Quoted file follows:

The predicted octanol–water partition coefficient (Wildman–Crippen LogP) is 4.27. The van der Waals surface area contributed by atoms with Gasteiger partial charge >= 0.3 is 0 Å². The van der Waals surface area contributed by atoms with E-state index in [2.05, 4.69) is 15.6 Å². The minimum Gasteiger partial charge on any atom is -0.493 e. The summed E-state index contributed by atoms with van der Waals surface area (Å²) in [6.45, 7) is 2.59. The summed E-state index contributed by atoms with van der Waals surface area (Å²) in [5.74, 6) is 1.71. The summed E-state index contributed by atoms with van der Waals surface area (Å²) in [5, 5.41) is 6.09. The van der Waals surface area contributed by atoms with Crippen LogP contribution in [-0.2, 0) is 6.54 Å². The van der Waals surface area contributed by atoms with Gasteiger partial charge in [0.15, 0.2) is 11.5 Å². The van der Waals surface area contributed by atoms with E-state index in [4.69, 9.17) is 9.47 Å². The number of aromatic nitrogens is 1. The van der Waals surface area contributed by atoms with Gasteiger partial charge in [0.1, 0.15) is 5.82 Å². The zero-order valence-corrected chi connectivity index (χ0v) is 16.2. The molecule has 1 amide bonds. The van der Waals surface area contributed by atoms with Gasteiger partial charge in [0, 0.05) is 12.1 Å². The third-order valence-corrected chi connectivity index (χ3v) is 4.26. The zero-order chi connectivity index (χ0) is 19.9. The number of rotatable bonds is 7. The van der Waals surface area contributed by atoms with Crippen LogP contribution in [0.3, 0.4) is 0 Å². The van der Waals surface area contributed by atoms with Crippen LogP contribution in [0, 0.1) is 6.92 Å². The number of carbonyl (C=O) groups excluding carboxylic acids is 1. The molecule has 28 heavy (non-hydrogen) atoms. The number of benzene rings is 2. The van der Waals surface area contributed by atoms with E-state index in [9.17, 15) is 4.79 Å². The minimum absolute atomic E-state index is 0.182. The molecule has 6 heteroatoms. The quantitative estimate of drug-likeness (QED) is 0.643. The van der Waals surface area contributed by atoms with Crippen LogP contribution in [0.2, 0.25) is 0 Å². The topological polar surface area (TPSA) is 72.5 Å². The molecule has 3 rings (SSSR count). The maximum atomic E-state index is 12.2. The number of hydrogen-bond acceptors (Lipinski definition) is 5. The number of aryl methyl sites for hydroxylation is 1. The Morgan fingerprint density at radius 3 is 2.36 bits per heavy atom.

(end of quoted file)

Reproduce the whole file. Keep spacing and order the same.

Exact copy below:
The predicted octanol–water partition coefficient (Wildman–Crippen LogP) is 4.27. The van der Waals surface area contributed by atoms with Gasteiger partial charge >= 0.3 is 0 Å². The van der Waals surface area contributed by atoms with E-state index in [2.05, 4.69) is 15.6 Å². The minimum Gasteiger partial charge on any atom is -0.493 e. The summed E-state index contributed by atoms with van der Waals surface area (Å²) in [6.45, 7) is 2.59. The summed E-state index contributed by atoms with van der Waals surface area (Å²) in [5.74, 6) is 1.71. The summed E-state index contributed by atoms with van der Waals surface area (Å²) in [5, 5.41) is 6.09. The van der Waals surface area contributed by atoms with Crippen LogP contribution in [-0.2, 0) is 6.54 Å². The van der Waals surface area contributed by atoms with Gasteiger partial charge in [0.15, 0.2) is 11.5 Å². The van der Waals surface area contributed by atoms with E-state index in [4.69, 9.17) is 9.47 Å². The number of aromatic nitrogens is 1. The van der Waals surface area contributed by atoms with Gasteiger partial charge in [0.1, 0.15) is 5.82 Å². The zero-order valence-corrected chi connectivity index (χ0v) is 16.2. The molecule has 1 amide bonds. The van der Waals surface area contributed by atoms with Gasteiger partial charge in [0, 0.05) is 12.1 Å². The third-order valence-corrected chi connectivity index (χ3v) is 4.26. The zero-order chi connectivity index (χ0) is 19.9. The number of rotatable bonds is 7. The van der Waals surface area contributed by atoms with Crippen LogP contribution in [0.3, 0.4) is 0 Å². The van der Waals surface area contributed by atoms with Crippen LogP contribution in [0, 0.1) is 6.92 Å². The number of carbonyl (C=O) groups excluding carboxylic acids is 1. The molecule has 28 heavy (non-hydrogen) atoms. The number of benzene rings is 2. The van der Waals surface area contributed by atoms with E-state index in [9.17, 15) is 4.79 Å². The minimum absolute atomic E-state index is 0.182. The molecule has 6 heteroatoms. The quantitative estimate of drug-likeness (QED) is 0.643. The van der Waals surface area contributed by atoms with Crippen LogP contribution in [0.2, 0.25) is 0 Å². The topological polar surface area (TPSA) is 72.5 Å². The molecule has 3 rings (SSSR count). The maximum atomic E-state index is 12.2. The number of hydrogen-bond acceptors (Lipinski definition) is 5. The number of aryl methyl sites for hydroxylation is 1. The Morgan fingerprint density at radius 3 is 2.36 bits per heavy atom.